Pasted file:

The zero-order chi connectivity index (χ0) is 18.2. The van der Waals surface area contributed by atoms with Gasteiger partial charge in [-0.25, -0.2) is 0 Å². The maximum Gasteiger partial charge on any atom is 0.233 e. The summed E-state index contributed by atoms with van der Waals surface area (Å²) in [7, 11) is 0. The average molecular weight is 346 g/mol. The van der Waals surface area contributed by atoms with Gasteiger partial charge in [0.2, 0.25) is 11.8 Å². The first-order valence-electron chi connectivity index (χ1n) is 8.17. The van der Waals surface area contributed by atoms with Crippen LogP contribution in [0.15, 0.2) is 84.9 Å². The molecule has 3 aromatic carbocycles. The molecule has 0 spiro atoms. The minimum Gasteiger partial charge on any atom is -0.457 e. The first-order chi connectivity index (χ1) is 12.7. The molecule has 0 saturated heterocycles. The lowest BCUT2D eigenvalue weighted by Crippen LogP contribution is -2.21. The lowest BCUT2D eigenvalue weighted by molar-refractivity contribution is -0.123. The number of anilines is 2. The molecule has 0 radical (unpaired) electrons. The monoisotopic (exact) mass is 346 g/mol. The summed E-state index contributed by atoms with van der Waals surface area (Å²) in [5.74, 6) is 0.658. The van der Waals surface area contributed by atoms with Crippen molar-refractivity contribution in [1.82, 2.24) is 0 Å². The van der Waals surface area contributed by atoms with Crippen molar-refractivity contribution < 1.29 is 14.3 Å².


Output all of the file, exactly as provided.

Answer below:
The zero-order chi connectivity index (χ0) is 18.2. The van der Waals surface area contributed by atoms with Gasteiger partial charge in [-0.25, -0.2) is 0 Å². The maximum Gasteiger partial charge on any atom is 0.233 e. The summed E-state index contributed by atoms with van der Waals surface area (Å²) in [7, 11) is 0. The average molecular weight is 346 g/mol. The van der Waals surface area contributed by atoms with Gasteiger partial charge in [0.2, 0.25) is 11.8 Å². The first-order valence-electron chi connectivity index (χ1n) is 8.17. The van der Waals surface area contributed by atoms with Crippen LogP contribution in [0.15, 0.2) is 84.9 Å². The molecule has 3 aromatic carbocycles. The molecule has 0 spiro atoms. The minimum Gasteiger partial charge on any atom is -0.457 e. The first-order chi connectivity index (χ1) is 12.7. The molecule has 0 saturated heterocycles. The lowest BCUT2D eigenvalue weighted by Crippen LogP contribution is -2.21. The lowest BCUT2D eigenvalue weighted by molar-refractivity contribution is -0.123. The number of anilines is 2. The molecule has 0 radical (unpaired) electrons. The monoisotopic (exact) mass is 346 g/mol. The summed E-state index contributed by atoms with van der Waals surface area (Å²) in [5.74, 6) is 0.658. The van der Waals surface area contributed by atoms with Crippen molar-refractivity contribution in [1.82, 2.24) is 0 Å². The van der Waals surface area contributed by atoms with Crippen molar-refractivity contribution < 1.29 is 14.3 Å².